Radioteletype

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Radioteletype (RTTY) is a telecommunications system consisting originally of two or more electromechanical teleprinters in different locations, later superseded by personal computers (PCs) running software to emulate teleprinters, connected by radio rather than a wired link.

The term radioteletype is used to describe:

  • either the entire family of systems connecting two or more teleprinters or PCs using software to emulate teleprinters, over radio, regardless of alphabet, link system or modulation,
  • or specifically the original radioteletype system, sometimes described as "Baudot".

In some applications, notably military and government, radioteletype is known by the acronym RATT (Radio Automatic TeleType).[1]

Contents

History

Landline teleprinter operations began in 1849 when a circuit was put in service between Philadelphia and New York City.[2] Émile Baudot designed a system using a five unit code in 1874 that is still in use today. Teleprinter system design was gradually improved until, at the beginning of World War II, it represented the principal distribution method used by the news services.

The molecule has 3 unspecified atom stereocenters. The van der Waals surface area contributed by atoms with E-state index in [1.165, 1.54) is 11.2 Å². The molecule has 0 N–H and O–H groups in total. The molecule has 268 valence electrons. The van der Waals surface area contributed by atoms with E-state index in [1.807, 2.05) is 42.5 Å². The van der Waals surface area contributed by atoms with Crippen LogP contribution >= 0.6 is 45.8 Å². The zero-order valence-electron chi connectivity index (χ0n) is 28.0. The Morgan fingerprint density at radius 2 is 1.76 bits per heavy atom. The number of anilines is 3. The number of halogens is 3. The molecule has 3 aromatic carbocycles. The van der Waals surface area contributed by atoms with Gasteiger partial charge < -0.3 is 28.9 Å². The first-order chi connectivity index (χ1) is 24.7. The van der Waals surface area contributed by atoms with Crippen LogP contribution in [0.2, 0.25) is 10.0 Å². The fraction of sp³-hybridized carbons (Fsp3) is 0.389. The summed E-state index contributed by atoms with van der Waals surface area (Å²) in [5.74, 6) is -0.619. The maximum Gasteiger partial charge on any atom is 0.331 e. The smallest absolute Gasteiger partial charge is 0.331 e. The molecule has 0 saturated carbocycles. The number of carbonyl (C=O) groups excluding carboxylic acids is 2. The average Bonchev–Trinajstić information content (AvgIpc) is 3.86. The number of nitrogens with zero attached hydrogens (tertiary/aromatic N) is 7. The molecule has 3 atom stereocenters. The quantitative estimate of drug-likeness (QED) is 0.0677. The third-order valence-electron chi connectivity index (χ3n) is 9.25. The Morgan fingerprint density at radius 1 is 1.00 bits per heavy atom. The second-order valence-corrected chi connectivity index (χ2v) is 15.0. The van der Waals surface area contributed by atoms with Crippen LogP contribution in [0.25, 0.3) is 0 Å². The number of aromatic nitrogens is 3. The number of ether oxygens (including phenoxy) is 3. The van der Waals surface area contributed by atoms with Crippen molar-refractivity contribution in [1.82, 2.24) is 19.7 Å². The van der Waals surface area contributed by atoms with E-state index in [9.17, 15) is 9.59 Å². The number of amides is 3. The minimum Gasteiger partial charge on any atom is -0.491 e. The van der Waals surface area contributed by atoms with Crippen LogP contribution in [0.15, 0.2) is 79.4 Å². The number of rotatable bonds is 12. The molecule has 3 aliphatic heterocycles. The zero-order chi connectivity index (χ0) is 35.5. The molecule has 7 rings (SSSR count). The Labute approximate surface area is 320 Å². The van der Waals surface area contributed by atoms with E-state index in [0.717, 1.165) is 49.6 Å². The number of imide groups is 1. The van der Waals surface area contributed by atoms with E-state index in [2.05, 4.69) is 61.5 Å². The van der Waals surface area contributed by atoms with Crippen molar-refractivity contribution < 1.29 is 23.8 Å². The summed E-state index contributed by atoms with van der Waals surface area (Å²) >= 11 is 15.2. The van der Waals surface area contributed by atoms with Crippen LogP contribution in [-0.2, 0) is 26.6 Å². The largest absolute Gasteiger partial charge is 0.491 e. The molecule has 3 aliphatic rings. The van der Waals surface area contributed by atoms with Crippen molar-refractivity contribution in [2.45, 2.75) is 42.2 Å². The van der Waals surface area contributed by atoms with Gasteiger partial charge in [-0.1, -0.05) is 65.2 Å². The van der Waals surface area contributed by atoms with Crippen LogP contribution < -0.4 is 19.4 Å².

Radioteletype evolved from these earlier landline teleprinter operations. The US Navy Department successfully tested printing telegraphy between an airplane and ground radio station in August 1922.[3] Later that year, the Radio Corporation of America successfully tested printing telegraphy via their Chatham, MA radio station to the R.M.S. Majestic.[4] An early implementation of the Radioteletype was the Watsongraph,[5] named after Detroit inventer Glenn Watson in March 1931.[6] Commercial RTTY systems were in active service between San Francisco and Honolulu as early as April 1932[7][8] and between San Francisco and New York City by 1934.[9] The US Military used radioteletype in the 1930s and expanded this usage during World War II. The Navy called radioteletype RATT (Radio Automatic TeleType) and the Army Signal Corps called radioteletype SCRT, an abbreviation of Single-Channel Radio Teletype. The Military used frequency shift keying technology and this technology proved very reliable even over long distances.

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